Casa Batlló, located in the very heart of Passeig de Gràcia.
The building that is now Casa Batlló was built in 1877 by Emilio Sala Cortés, commissioned by Lluís Sala Sánchez.
The house was bought by Josep Batlló in 1900.
In 1904 Josep Batlló Josep Batlló hired Antoni Gaudí to remodel Casa Batlló and to divide it into apartments.Gaudi added a fifth floor, completely revamped the interior, depressed the roof, and added a new facade.
The building was completed and refurbished in 1906.
Like everything Gaudí designed, it is only identifiable as Modernisme or Art Nouveau in the broadest sense.
Casa Batlló is a statement of delight. It is a universe of symbolism, a canvas of marine inspiration, a dream world, which evokes nature with its organic elements and is suggestive of fantasy.
The entire facade is tiled with a mosaic composed of pieces of glass and ceramic discs, giving an undulating surface. The final result is there for all to see: an overwhelming, evocative and suggestive masterpiece which has been known and admired for over a century.
Typical of Gaudí, straight lines are avoided whenever possible. The first floor features irregularly sculpted oval windows. Balconies at the lower floors have bone-like pillars, those on the upper floors look like pieces of skulls. These features gave the house the nickname ‘House of Bones‘. The enlarged windows on the first floor gave it another nickname, ‘House of Yawns‘.
The house’s interior is as fascinating as its exterior. Again, Gaudí avoids straight lines at all cost.
The noble floor is the former residence of the Batlló family. Covering more than 700 square meters ( 7,535 square feet) , it is the main dwelling in the building.
From the entrance hall on the ground floor, a sturdy iron railing separates the private access to the Batlló family residence. A grand wooden staircase leads up from a hall with vaulted ceilings and skylights shaped like tortoises’ shells. The spine of some huge animal carved from fine hardwood rises up as a banister.
On the Noble Floor, there is a spacious landing with direct views to the blue tiling of the building well.
On the Passeig de Gracia side is Mr. Batlló’s study, a festejador and a secluded spot for courting couples, decorated with a mushroom-shaped fireplace.
The main suite have 3 interconnected rooms, is like a shop window display onto Passeig de Gràcia, with huge windows which let the light in.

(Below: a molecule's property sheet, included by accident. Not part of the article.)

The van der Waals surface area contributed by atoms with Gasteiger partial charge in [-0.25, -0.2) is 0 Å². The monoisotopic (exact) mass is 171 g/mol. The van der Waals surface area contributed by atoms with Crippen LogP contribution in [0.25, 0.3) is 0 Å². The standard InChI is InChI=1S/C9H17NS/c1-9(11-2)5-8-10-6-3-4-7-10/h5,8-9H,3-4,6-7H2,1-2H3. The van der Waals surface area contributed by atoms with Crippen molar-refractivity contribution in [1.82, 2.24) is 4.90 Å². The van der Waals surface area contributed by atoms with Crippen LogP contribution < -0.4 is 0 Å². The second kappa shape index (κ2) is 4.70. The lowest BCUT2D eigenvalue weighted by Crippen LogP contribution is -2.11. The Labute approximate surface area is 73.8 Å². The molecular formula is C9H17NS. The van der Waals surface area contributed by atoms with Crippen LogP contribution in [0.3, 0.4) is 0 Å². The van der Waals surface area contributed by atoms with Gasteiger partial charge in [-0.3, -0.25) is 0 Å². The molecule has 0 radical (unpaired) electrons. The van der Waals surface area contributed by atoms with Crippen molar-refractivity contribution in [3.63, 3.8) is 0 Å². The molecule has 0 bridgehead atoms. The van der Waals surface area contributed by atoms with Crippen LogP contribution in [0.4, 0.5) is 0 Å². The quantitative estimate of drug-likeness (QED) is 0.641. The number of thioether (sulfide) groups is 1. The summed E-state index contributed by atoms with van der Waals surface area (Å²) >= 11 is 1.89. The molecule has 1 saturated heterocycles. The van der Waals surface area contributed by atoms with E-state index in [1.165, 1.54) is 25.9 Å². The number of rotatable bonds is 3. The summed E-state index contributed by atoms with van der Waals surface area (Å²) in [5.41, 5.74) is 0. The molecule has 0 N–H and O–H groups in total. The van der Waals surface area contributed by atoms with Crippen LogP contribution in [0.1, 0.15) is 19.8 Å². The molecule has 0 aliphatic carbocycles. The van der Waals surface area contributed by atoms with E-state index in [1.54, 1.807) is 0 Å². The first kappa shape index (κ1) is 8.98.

Gaudí created large oak doors with organic shapes into which are set panes of stained glass.These doors, as well as separating the three rooms, allow a single light-filled space to be created.
The ceiling is wavy, in allusion to the sea. It features an ingenious whirlpool effect which Gaudí achieved using an esparto plaster filling and which evokes the power of the sea.
The building well is an extremely important part of the refurbishment. Gaudí enlarged the light well and covered the walls entirely in relief glazed tiles in varying shades of blue, which are darker in color at the top and lighter towards the bottom, thus achieving an even distribution of the light.
The loft is considered to be one of the most unusual spaces. It was formerly a service area for the tenants of the different apartments in the building which contained laundry rooms and storage areas.
It is characterised by the simplicity of its shapes, its Mediterranean influence through the use of the color white, and its all-pervading light. It features a series of 60 catenary arches, creating a space which evokes the ribcage of an animal – perhaps the dragon which sits above it, on the roof terrace.
The spiral stairs leading to the roof terrace, with their structural minimalism, are also very striking.
The roof terrace is one of the most popular features of the entire house due to its famous dragon back design.
The colorful scaled roof recalls a reptile skin. According to some authorities on Gaudí architecture, the roof represents a dragon; the small turret with a cross would symbolize the sword of St. George stuck into the dragon. The bones and skulls on the facade represent all the dragon’s victims.
In addition, the roof is decorated with four chimney stacks – sinuous, stylised and polychromatic, in an endless flirtation with the heavens – which are cleverly designed to prevent backdraughts (another example of functionality!).
330 ceramic discs, in a myriad of different colours, give the main facade its colour and shine.
600 tiles were used to create the appearance of scales that cover the roof.
There are 5 different tones of blue tiles used in the building well, inspired by the different shades of the sea
The doors of each apartment are labelled in a modernist script specially designed by Gaudí for Casa Batlló.
The shapes of the door handles, banisters, skylights, etc., are all ergonomically designed.
It is the definitive work of art, with the artist encouraging everything to work together: design, space, color, shape and light.
In total, the house has a surface area of more than 5,000 square meters (53,820 square feet).
In 2002, Casa Batlló was opened to the public as a museum and cultural event space.
In 2005 it was recognized as an UNESCO World Heritage Site.